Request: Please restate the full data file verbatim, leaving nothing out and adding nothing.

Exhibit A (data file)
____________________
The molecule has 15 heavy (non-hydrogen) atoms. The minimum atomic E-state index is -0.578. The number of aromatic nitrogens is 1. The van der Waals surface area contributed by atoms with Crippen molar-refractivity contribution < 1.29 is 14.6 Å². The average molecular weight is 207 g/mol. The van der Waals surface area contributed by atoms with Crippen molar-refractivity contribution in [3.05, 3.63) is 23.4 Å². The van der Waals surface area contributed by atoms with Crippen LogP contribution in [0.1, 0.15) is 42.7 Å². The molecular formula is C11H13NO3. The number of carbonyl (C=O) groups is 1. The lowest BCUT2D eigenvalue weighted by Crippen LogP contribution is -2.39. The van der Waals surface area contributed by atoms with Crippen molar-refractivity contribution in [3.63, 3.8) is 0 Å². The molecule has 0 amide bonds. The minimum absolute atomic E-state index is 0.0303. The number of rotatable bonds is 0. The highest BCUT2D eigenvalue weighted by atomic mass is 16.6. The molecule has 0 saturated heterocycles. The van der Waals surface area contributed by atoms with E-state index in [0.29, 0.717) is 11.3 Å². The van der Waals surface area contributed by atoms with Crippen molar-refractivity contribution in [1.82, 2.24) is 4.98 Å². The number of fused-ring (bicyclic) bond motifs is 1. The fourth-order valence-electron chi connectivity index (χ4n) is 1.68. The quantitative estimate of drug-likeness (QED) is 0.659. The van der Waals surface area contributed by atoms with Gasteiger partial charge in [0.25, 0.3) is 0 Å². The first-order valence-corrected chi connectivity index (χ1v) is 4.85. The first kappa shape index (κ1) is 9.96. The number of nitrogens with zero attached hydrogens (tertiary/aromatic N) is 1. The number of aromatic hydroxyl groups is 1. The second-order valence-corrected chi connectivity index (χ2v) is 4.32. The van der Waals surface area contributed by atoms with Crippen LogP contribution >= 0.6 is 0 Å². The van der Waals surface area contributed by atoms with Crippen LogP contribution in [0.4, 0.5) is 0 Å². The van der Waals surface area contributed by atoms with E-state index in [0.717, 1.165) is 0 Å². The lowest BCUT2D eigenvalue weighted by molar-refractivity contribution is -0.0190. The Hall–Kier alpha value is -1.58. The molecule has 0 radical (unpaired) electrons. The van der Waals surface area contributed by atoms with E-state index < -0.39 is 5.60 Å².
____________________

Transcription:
The molecule has 15 heavy (non-hydrogen) atoms. The minimum atomic E-state index is -0.578. The number of aromatic nitrogens is 1. The van der Waals surface area contributed by atoms with Crippen molar-refractivity contribution < 1.29 is 14.6 Å². The average molecular weight is 207 g/mol. The van der Waals surface area contributed by atoms with Crippen molar-refractivity contribution in [3.05, 3.63) is 23.4 Å². The van der Waals surface area contributed by atoms with Crippen LogP contribution in [0.1, 0.15) is 42.7 Å². The molecular formula is C11H13NO3. The number of carbonyl (C=O) groups is 1. The lowest BCUT2D eigenvalue weighted by Crippen LogP contribution is -2.39. The van der Waals surface area contributed by atoms with Crippen molar-refractivity contribution in [3.63, 3.8) is 0 Å². The molecule has 0 amide bonds. The minimum absolute atomic E-state index is 0.0303. The number of rotatable bonds is 0. The highest BCUT2D eigenvalue weighted by atomic mass is 16.6. The molecule has 0 saturated heterocycles. The van der Waals surface area contributed by atoms with E-state index in [0.29, 0.717) is 11.3 Å². The van der Waals surface area contributed by atoms with Crippen molar-refractivity contribution in [1.82, 2.24) is 4.98 Å². The number of fused-ring (bicyclic) bond motifs is 1. The fourth-order valence-electron chi connectivity index (χ4n) is 1.68. The quantitative estimate of drug-likeness (QED) is 0.659. The van der Waals surface area contributed by atoms with Gasteiger partial charge in [0.25, 0.3) is 0 Å². The first-order valence-corrected chi connectivity index (χ1v) is 4.85. The first kappa shape index (κ1) is 9.96. The number of nitrogens with zero attached hydrogens (tertiary/aromatic N) is 1. The number of aromatic hydroxyl groups is 1. The second-order valence-corrected chi connectivity index (χ2v) is 4.32. The van der Waals surface area contributed by atoms with Crippen LogP contribution >= 0.6 is 0 Å². The van der Waals surface area contributed by atoms with Crippen LogP contribution in [0.4, 0.5) is 0 Å². The van der Waals surface area contributed by atoms with E-state index in [0.717, 1.165) is 0 Å². The lowest BCUT2D eigenvalue weighted by molar-refractivity contribution is -0.0190. The Hall–Kier alpha value is -1.58. The molecule has 0 radical (unpaired) electrons. The van der Waals surface area contributed by atoms with E-state index < -0.39 is 5.60 Å².